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Retirement

Super funds warn members may lose out from new disclosure reforms

  • September 09 2021
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Retirement

Super funds warn members may lose out from new disclosure reforms

By Fergus Halliday
September 09 2021

Australia’s super sector is warning that new disclosure regulations may make it harder for them to compete on a global stage.

Super funds

Super funds warn members may lose out from new disclosure reforms

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  • September 09 2021
  • Share

Australia’s super sector is warning that new disclosure regulations may make it harder for them to compete on a global stage.

Super funds

The Australian Institute of Superannuation Trustees (AIST) has come out with a warning that new disclosure regulations may harm member returns.

“Requiring super funds to disclose the precise value of privately held assets will compromise their ability to effectively implement investment strategies on behalf of members — members’ retirement outcomes will be harmed,” said AIST CEO Eva Scheerlinck.

The non-for-profit organisation, which claims to represent $5 trillion in profit to members within the super sector, has proclaimed its open opposition to the new regulations.

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A regulatory complement to the government’s Your Future, Your Super reforms package earlier this year, the draft disclosure requirements for super funds will come into effect on 31 December 2021.

When they do, the new regulations will force super funds to publicly disclose both the value and percentage of their holdings in property and private infrastructure assets.

However, the AIST said that, in their current form, the new disclosure regulations may make Australian superannuation capital less attractive to investment partners, reducing their access to investment opportunities and their ability to deliver returns for members.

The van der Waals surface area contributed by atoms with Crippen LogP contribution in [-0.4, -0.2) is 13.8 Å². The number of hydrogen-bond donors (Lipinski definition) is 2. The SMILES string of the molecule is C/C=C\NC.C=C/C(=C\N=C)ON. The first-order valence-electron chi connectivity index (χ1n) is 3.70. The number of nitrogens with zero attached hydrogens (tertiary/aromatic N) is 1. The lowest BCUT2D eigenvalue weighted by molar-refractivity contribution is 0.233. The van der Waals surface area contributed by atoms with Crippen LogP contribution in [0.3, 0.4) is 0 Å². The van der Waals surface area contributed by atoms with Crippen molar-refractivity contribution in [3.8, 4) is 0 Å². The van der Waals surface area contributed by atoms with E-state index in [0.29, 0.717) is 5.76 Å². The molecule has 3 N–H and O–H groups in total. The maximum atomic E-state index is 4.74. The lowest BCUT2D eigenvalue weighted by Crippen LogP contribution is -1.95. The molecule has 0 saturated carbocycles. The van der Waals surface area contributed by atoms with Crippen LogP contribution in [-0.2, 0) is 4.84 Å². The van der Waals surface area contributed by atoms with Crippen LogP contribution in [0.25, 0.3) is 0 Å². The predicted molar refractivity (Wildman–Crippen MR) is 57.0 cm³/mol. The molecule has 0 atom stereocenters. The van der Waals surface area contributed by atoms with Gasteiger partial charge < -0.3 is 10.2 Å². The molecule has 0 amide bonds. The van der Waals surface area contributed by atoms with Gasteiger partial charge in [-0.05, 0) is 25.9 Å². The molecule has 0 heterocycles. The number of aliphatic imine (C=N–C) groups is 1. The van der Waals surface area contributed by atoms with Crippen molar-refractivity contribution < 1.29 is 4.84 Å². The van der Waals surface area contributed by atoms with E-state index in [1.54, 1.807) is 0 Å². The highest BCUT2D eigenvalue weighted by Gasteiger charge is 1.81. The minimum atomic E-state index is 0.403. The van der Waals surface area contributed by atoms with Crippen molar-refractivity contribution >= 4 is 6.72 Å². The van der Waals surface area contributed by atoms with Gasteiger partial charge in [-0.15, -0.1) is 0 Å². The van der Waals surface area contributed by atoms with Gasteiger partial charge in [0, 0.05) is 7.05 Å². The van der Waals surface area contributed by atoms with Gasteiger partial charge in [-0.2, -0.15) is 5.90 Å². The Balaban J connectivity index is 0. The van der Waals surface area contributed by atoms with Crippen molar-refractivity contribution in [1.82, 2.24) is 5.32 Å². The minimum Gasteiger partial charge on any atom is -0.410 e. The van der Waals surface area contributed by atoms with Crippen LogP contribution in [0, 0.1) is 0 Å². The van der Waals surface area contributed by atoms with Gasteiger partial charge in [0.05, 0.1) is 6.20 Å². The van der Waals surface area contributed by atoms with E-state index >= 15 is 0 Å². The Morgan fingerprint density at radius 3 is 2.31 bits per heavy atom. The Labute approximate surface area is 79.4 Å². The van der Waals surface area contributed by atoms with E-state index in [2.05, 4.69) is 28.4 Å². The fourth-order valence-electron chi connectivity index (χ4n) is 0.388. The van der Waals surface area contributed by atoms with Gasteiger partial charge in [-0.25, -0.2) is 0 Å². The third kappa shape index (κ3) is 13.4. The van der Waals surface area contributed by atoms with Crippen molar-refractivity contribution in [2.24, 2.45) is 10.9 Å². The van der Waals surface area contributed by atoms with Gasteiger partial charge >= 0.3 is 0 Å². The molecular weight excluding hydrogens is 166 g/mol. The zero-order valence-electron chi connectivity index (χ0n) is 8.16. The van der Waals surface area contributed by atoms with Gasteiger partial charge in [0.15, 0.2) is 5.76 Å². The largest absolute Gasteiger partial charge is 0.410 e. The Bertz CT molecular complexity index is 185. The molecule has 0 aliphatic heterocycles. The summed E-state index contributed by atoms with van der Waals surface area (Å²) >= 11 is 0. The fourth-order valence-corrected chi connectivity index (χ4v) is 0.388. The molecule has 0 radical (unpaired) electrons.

Ms Scheerlinck said that super funds generally supported disclosure on a “wide-ranging basis” before making the case that the current structure of the reform falls short and risks prejudicing the best financial interests of members.

“Signalling the precise value of unlisted assets will enable other institutional investors — including overseas buyers, sovereign wealth funds and hedge funds — to receive an unfair advantage over Australian super funds,” Ms Scheerlinck said.

Describing the reforms as a situation where the federal government is giving international investors a leg-up at the expense of Australian funds, the AIST pointed to the inconsistencies between the draft super fund disclosure regulations and those applied towards the Future Fund.

“It is both prejudicial to the effective operation of the Australian superannuation system and inconsistent for Australia’s sovereign wealth fund to be exempted by legislation from disclosure of matters that Australian superannuation funds are required to disclose by regulation of the same government,” the AIST said.

As part of its formal submission to the government on the reforms, the AIST emphasised the importance of structuring disclosure requirements in a way that puts overseas investors and Australian super funds on equal playing footing.

Without doing so, “this may risk co-investment opportunities and, ultimately, may jeopardise Australian jobs and returns to Australian super fund members”, Ms Scheerlinck warned.

Shortly after AIST’s comments on the matter became public, AustralianSuper issued its own statement pushing back against the new portfolio holdings disclosure rules.

AustralianSuper CEO Mark Delaney warned that the government had a responsibility to demonstrate that the disclosure practices required by the legislation would not compromise the value of members’ retirement savings.

“The regulations will increase costs for members and decrease returns, which is at odds with the government’s stated desire to increase performance and reduce costs in Australia’s superannuation system,” he said.

Super funds warn members may lose out from new disclosure reforms
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About the author

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Fergus is a journalist for Momentum Media's nestegg and Smart Property Investment. He likes to write about money, markets, how innovation is changing the financial landscape and how younger consumers can achieve their goals in unpredictable times. 

About the author

author image
Fergus Halliday

Fergus is a journalist for Momentum Media's nestegg and Smart Property Investment. He likes to write about money, markets, how innovation is changing the financial landscape and how younger consumers can achieve their goals in unpredictable times. 

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